book cover of The Hombre From Sonora
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The Hombre From Sonora

(The Difference)
A novel by

The Difference was described by Charles Willeford as a post modern western. Filled with outcasts and misfits, liberally dosed with black humour and jarring violence, and set in the wild west of 1880's Arizona.

The protagonist, Johnny Shaw returns to southern Arizona to collect his inheritance, but before long becomes embroiled in a deadly dispute with the Reardon family, which results in the death of one of the sons. Shaw flees and finds an unlikely ally in a blacksmith, Jake Dover, who knew and respected Shaw's father. Dover hides Shaw from the Reardon's, and teaches him how to use a gun with speed and precision. Finally Shaw returns to Arizona fo an almighty showdown.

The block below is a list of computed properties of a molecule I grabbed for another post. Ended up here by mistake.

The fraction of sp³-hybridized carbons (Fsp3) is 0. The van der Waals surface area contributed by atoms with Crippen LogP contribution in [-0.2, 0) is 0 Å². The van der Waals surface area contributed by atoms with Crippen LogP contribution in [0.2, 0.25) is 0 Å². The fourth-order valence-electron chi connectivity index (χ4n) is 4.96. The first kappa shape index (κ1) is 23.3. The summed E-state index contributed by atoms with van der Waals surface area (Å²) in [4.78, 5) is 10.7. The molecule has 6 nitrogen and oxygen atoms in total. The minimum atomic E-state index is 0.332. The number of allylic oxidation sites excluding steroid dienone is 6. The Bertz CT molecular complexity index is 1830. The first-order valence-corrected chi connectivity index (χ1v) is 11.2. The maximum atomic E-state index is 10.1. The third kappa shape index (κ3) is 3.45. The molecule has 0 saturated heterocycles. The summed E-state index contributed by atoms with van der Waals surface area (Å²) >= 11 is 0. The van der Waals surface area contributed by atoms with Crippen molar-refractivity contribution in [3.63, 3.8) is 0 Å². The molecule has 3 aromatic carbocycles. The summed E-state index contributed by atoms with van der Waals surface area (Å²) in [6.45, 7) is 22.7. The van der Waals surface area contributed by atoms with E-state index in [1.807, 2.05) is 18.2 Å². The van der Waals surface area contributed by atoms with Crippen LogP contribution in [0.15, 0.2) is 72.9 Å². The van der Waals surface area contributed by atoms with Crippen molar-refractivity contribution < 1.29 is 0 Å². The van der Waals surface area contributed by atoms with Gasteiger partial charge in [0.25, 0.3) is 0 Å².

Shaw tells the story from his point of view, believing himself to be right, but Shaw's professed virtue is at sharp odds with his actions. Those actions are made especially jarring by Willeford's terse prose, which adds impact to his character's sudden, simple bursts of violence.

Regarding The Difference, Willeford once gave a student the sound advice to "read this book, but don't understand it too fast." A morality play as disguised as genre potboiler, The Difference is a thinking-man's Western.

Genre: Mystery

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